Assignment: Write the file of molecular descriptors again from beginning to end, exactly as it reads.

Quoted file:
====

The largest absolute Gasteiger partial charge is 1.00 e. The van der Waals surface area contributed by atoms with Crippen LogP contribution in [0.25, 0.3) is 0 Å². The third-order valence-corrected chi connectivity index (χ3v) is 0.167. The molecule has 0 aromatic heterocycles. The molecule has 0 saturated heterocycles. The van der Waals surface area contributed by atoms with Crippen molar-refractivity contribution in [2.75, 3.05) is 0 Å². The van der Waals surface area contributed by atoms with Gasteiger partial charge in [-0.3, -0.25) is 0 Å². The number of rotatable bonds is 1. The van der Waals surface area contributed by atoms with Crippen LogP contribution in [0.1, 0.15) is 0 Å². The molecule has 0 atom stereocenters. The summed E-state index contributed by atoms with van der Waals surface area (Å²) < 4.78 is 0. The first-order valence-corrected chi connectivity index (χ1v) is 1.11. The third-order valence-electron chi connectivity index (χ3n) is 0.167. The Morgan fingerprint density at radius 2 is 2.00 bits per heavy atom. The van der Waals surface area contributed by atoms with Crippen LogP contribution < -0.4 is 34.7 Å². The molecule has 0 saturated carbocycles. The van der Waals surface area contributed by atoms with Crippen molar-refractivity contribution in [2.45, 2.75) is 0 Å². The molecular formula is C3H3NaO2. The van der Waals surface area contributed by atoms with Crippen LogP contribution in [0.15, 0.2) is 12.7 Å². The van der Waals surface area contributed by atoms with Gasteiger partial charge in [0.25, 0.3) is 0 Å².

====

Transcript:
The largest absolute Gasteiger partial charge is 1.00 e. The van der Waals surface area contributed by atoms with Crippen LogP contribution in [0.25, 0.3) is 0 Å². The third-order valence-corrected chi connectivity index (χ3v) is 0.167. The molecule has 0 aromatic heterocycles. The molecule has 0 saturated heterocycles. The van der Waals surface area contributed by atoms with Crippen molar-refractivity contribution in [2.75, 3.05) is 0 Å². The van der Waals surface area contributed by atoms with Gasteiger partial charge in [-0.3, -0.25) is 0 Å². The number of rotatable bonds is 1. The van der Waals surface area contributed by atoms with Crippen LogP contribution in [0.1, 0.15) is 0 Å². The molecule has 0 atom stereocenters. The summed E-state index contributed by atoms with van der Waals surface area (Å²) < 4.78 is 0. The first-order valence-corrected chi connectivity index (χ1v) is 1.11. The third-order valence-electron chi connectivity index (χ3n) is 0.167. The Morgan fingerprint density at radius 2 is 2.00 bits per heavy atom. The van der Waals surface area contributed by atoms with Crippen LogP contribution < -0.4 is 34.7 Å². The molecule has 0 saturated carbocycles. The van der Waals surface area contributed by atoms with Crippen molar-refractivity contribution in [2.45, 2.75) is 0 Å². The molecular formula is C3H3NaO2. The van der Waals surface area contributed by atoms with Crippen LogP contribution in [0.15, 0.2) is 12.7 Å². The van der Waals surface area contributed by atoms with Gasteiger partial charge in [0.25, 0.3) is 0 Å².